They matched perfectly with the eight buttons going down the back for the neck closure. I had these made by my usual button maker, London Button Company, and I wish I’d got two more done, so I could add eight to each shoulder to match, rather than the seven I ended up with. Ah well!
The only other closure to the dress is a left side opening secured with vintage poppers (vintage ones are much better quality than modern ones and tend not to pop open by accident). The pattern actually said that this was the utility closure method, but it did have instructions for an alternative zip closure if you had one to hand. The only way that would happen when this pattern was made was by taking it out of another garment as zips were only reserved for the military.
The skirt part of the original pattern had huge stick out pockets on the hip and, as I have high and wide hips, this was never going to suit me. I also wanted something more 1930s looking and the original design was oh-so-1940s. I ended up creating a more figure hugging skirt with a gradual A-line using the same pattern I used for my burgundy skirt which I think works perfectly.
I also had to do a bit of a fiddle with the bodice. The upward pointing waist area somehow ended up too low and was closer to my waist than my bust, where it was supposed to sit. After cursing many, many times from top-stitching it in place and realising it still wasn’t right, I finally got it sorted.
I then made a matching belt using the last off cuts of the fabric and added an original 1930s yellow buckle. This very Art Deco buckle has had quite a journey in its lifetime. I bought it as part of a set with matching buttons and they were all still attached to the original card. They were made in Germany but I bought them from a lady in America, who then sent them to me in the UK. How they’d never been used is beyond me!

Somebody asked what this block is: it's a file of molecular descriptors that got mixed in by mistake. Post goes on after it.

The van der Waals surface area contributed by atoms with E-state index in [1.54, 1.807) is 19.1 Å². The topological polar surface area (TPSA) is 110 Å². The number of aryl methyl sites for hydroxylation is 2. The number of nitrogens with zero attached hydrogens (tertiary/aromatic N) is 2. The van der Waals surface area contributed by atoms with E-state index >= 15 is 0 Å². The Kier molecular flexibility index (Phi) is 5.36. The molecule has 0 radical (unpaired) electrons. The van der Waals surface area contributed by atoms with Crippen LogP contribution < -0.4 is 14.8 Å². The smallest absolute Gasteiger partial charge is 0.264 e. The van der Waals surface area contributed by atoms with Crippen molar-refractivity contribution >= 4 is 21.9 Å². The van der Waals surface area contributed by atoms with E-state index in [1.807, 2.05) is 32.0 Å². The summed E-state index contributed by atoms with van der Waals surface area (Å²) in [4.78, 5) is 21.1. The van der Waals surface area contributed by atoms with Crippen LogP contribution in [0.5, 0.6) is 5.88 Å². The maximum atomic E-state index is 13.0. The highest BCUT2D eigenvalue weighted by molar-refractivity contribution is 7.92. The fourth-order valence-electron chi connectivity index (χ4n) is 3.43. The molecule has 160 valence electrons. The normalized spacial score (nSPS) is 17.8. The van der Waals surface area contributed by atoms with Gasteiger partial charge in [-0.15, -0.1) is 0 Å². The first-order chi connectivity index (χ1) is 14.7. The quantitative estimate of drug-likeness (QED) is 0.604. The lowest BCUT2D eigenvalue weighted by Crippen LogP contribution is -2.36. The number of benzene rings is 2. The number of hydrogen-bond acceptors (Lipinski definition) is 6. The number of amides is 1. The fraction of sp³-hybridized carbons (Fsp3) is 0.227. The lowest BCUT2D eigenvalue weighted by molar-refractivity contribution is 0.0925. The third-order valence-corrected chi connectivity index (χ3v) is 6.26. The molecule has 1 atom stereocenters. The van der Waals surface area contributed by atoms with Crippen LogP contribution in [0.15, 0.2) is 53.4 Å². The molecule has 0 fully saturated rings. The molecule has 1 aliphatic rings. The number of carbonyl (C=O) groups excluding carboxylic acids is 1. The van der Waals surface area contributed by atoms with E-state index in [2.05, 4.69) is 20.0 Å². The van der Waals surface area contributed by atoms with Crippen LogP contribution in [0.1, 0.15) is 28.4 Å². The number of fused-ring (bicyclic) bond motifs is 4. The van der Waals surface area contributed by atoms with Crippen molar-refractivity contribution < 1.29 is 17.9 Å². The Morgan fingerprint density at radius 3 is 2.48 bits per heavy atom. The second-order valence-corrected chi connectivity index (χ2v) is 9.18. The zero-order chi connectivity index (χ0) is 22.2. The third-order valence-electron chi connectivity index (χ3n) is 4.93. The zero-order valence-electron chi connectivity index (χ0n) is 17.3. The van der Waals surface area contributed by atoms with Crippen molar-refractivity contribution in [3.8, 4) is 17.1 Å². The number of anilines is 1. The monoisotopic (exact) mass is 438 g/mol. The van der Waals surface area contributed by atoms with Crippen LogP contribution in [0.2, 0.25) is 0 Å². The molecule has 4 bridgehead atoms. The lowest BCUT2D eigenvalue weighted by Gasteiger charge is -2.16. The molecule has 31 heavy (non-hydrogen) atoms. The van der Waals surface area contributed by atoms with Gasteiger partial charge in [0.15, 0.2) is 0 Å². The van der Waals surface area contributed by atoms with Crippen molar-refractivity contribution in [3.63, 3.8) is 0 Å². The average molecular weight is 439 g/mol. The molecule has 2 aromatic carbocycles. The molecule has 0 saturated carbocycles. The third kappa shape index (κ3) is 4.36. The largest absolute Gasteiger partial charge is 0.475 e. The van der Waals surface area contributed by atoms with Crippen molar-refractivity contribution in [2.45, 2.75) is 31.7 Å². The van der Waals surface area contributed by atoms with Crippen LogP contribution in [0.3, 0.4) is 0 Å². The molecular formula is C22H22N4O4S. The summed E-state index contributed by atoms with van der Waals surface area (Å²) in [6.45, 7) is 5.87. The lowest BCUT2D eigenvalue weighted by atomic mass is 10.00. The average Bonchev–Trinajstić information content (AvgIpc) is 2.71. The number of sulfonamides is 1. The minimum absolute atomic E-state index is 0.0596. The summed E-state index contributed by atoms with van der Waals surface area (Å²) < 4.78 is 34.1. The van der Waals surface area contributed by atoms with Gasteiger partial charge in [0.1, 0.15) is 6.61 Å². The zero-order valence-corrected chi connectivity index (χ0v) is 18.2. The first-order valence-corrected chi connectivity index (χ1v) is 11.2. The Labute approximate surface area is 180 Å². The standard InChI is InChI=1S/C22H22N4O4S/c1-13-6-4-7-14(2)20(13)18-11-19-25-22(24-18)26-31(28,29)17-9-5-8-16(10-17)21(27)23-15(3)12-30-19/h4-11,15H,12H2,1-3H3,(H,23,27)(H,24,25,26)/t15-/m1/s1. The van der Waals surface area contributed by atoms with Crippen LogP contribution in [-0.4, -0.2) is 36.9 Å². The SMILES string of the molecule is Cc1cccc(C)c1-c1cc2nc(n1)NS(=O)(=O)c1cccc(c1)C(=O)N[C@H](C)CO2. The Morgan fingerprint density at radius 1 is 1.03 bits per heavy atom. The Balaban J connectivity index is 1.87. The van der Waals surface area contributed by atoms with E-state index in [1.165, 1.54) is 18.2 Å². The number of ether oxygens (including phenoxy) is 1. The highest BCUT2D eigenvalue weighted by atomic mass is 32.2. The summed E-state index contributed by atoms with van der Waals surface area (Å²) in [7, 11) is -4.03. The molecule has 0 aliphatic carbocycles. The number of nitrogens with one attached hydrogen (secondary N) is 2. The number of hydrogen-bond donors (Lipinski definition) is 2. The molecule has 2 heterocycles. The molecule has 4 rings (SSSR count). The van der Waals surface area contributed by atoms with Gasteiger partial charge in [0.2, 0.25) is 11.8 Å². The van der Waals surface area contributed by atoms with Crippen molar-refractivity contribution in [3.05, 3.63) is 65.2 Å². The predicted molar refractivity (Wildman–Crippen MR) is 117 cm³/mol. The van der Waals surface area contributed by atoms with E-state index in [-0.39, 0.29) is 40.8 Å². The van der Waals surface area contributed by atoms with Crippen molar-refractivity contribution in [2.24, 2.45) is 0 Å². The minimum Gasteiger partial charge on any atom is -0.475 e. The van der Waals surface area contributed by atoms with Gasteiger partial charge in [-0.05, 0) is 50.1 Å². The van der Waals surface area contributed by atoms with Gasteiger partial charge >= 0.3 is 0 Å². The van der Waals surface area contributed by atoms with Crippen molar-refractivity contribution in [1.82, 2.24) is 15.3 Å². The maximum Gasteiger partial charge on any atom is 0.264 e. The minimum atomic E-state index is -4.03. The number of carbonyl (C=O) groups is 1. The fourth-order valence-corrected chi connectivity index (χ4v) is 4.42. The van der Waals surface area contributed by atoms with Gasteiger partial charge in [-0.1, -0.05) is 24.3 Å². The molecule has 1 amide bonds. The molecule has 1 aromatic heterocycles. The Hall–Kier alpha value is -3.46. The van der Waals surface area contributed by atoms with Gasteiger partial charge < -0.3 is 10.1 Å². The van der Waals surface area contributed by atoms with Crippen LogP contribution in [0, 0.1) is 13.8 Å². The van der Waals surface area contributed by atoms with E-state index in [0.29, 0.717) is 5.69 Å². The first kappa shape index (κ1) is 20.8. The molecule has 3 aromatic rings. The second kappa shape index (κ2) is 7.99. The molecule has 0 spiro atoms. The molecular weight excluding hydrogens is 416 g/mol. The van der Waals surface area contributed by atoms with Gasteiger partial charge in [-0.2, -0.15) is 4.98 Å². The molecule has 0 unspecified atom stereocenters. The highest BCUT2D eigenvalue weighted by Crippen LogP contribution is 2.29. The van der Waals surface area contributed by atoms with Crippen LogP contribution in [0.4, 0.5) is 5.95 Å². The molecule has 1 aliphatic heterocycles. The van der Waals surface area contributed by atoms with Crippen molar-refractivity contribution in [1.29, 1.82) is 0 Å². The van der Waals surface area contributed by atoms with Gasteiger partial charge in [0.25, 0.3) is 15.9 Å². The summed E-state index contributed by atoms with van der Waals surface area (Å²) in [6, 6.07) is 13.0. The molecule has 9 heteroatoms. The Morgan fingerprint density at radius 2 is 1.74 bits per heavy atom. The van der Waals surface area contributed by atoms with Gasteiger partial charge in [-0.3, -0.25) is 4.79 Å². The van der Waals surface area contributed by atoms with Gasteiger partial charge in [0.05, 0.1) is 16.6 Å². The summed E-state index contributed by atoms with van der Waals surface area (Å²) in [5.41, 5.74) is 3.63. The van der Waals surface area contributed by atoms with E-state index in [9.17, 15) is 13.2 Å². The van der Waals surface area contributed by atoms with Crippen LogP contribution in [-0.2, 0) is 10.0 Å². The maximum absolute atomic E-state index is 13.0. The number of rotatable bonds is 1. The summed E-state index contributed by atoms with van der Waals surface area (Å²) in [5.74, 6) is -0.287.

My halo hat is my latest hand blocked one. I based it on both my first hat and one owned by my Instagram friend, Sarah. I wanted it in the same sort of heart shape as hers, although mine ended up wider on the brim and deeper in the crown. It wasn’t hard to do, though, as I pretty much followed the technique of my first one, but just didn’t stretch the brim out quite so much.
The purple crochet flower brooch was a last minute job the day before we went, as it desperately needed a bit of colour to it to match the dress. I haven’t really got the knack of trimming hats yet, never really knowing what would work and what wouldn’t, but that won’t stop me trying. I did add some of the off-cuts of the hat around the area where the brim meets the crown though, just like one of my 1930s has, to create definition.
The brooch was pretty simple to make too, I just found a cute, and free, flower pattern online and sized it down. I then threaded a thin piece of wire through the centre of each one and added a small pearl bead at the top for the stamen. Finally, I wrapped green crochet cotton around the wire stem and secured it on the end with a tiny dab of glue. I found a tiny piece of yellow ribbon in my stash that was perfect for tying them together.
I’m so pleased with this whole ensemble, it’s so lovely when everything just comes together. The 1930 tulip dress is definitely my current favourite dress to wear and it will get plenty more outing before the cold weather comes. Perhaps I need to crochet myself a purple cardigan to go with it for the winter!